One of the most interesting aspects of this topic, and again maybe this is just a cultural thing, is the fact that we can’t really provide anecdotes about our life without causing irreparable harm to the young psyche. We all theoretically know that our parents “do it,” but I don’t think any of us really want them to share the details. I can tell from experience what my mother thought was openness was actually TMI and should have been kept demurely to herself. If your child comes home fro school one day and is upset because someone called them a name, or they had a fight with their BFF who is now their Ex-BFF we can share wisdom from our youth. We can assure them with stories of our own teen angst that this too shall pass and make them laugh with our most embarrassing moment ever tale. But when your teen comes home hot and bothered there is no appropriate way to say, “don’t do it! Teen boys are not worth it, they don’t know what their doing! Wait for college and the grad students!” I’m pretty sure that would be the most embarrassing experience ever for my kids.
As long as you stick to the facts kids will always be okay with the information: this part goes here, that moves there, etc… But throw the emotional part in, the why you do it, the desire, the want, the passion and you can’t have a clinical conversation. Those are all the really important points, the elements that create your sexuality as a part of who you are and they come into direct conflict with the desire to keep your children safe. Try describing the passion of desire tempered with the reality of STDs – it is about as informative and exciting as the condom moment (how many times did you say, “oh forget it”). Kids don’t really want to know about the passionate side of their parents because it is ultimately in conflict with the self-centered nature of children, and when we can present only half the story we do a disservice to ourselves and fail to empower our children to take control of this aspect of their lives.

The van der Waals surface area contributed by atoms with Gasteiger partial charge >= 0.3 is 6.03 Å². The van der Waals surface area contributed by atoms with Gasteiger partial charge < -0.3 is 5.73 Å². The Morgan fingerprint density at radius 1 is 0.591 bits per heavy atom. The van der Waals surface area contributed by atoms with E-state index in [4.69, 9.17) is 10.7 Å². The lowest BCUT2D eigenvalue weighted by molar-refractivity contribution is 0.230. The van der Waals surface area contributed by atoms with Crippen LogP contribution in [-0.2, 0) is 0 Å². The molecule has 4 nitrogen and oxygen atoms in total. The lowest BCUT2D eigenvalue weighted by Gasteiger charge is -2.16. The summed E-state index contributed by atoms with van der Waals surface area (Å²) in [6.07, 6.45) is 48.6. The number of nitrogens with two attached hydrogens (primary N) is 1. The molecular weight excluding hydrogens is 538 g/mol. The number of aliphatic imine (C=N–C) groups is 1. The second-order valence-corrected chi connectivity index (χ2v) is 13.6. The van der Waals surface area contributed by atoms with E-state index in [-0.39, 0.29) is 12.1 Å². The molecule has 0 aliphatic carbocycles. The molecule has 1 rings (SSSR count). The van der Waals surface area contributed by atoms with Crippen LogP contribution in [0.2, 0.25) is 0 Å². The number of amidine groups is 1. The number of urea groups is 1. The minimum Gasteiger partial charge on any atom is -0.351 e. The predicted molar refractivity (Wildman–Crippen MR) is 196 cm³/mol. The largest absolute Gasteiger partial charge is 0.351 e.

My children know that my husband and I lived together before we were married and there was a day when my daughter realized what this might mean. She came to me with real concern to clarify, “when you and daddy lived together in college you had separate rooms right?” “No, we shared a room.” “But you had your own bed right?” “No, we shared a bed.” “WHAT!” And here I just looked at her, “what is wrong with that?” To which she replied, “You shouldn’t do that kind of thing, it is wrong!” I guess I could have said a lot of different things. Frankly I was rather taken aback having never addressed this particular issue of morality with her. “It can be an important part of learning about someone and figuring out if they are right for you. I think it is important to live together before you get married.” “I think it’s wrong and I won’t do it,” she replied. And after chuckling to myself I said, “well I hope you change your mind, and I’ll bet you $1 you do.”
I want both my children to confidently own their sexuality as teens and young adults. Part of that is wanting them to love and respect their bodies so that they can ask for what they need physically and emotionally. I want them to make their choices as informed individuals and to feel good about the choices they make. This is what I tell them: sex is wonderful if you love yourself, if you care for yourself, and you know how to protect yourself.
We will see if I get my dollar – I really don’t care either way as long as she makes her decisions with knowledge and with respect for herself. And maybe this essay will look a lot different in a few years when it is my son who is on the cusp of sexuality because that is a conversation I really don’t know how to have!